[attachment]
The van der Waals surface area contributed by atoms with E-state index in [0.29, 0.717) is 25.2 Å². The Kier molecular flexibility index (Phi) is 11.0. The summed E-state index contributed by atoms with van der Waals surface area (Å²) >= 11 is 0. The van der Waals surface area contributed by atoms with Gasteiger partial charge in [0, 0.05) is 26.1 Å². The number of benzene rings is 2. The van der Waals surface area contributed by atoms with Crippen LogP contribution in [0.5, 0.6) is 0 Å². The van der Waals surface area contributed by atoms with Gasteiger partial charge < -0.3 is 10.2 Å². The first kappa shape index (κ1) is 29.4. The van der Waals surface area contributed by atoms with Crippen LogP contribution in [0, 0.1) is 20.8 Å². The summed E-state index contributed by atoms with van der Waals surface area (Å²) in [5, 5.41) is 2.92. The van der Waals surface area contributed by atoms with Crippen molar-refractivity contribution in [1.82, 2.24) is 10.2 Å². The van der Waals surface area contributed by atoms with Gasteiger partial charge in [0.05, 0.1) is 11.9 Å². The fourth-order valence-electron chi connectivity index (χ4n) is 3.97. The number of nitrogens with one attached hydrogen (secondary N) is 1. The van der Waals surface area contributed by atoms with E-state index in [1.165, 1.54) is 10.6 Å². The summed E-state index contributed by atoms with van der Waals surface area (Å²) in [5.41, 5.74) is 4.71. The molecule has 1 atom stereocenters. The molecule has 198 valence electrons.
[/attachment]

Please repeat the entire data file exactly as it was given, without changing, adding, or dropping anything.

The van der Waals surface area contributed by atoms with E-state index in [0.29, 0.717) is 25.2 Å². The Kier molecular flexibility index (Phi) is 11.0. The summed E-state index contributed by atoms with van der Waals surface area (Å²) >= 11 is 0. The van der Waals surface area contributed by atoms with Gasteiger partial charge in [0, 0.05) is 26.1 Å². The number of benzene rings is 2. The van der Waals surface area contributed by atoms with Crippen LogP contribution in [0.5, 0.6) is 0 Å². The van der Waals surface area contributed by atoms with Gasteiger partial charge < -0.3 is 10.2 Å². The first kappa shape index (κ1) is 29.4. The van der Waals surface area contributed by atoms with Crippen LogP contribution in [0, 0.1) is 20.8 Å². The summed E-state index contributed by atoms with van der Waals surface area (Å²) in [5, 5.41) is 2.92. The van der Waals surface area contributed by atoms with Crippen molar-refractivity contribution in [1.82, 2.24) is 10.2 Å². The van der Waals surface area contributed by atoms with Gasteiger partial charge in [0.05, 0.1) is 11.9 Å². The fourth-order valence-electron chi connectivity index (χ4n) is 3.97. The number of nitrogens with one attached hydrogen (secondary N) is 1. The van der Waals surface area contributed by atoms with E-state index in [1.165, 1.54) is 10.6 Å². The summed E-state index contributed by atoms with van der Waals surface area (Å²) in [5.41, 5.74) is 4.71. The molecule has 1 atom stereocenters. The molecule has 198 valence electrons.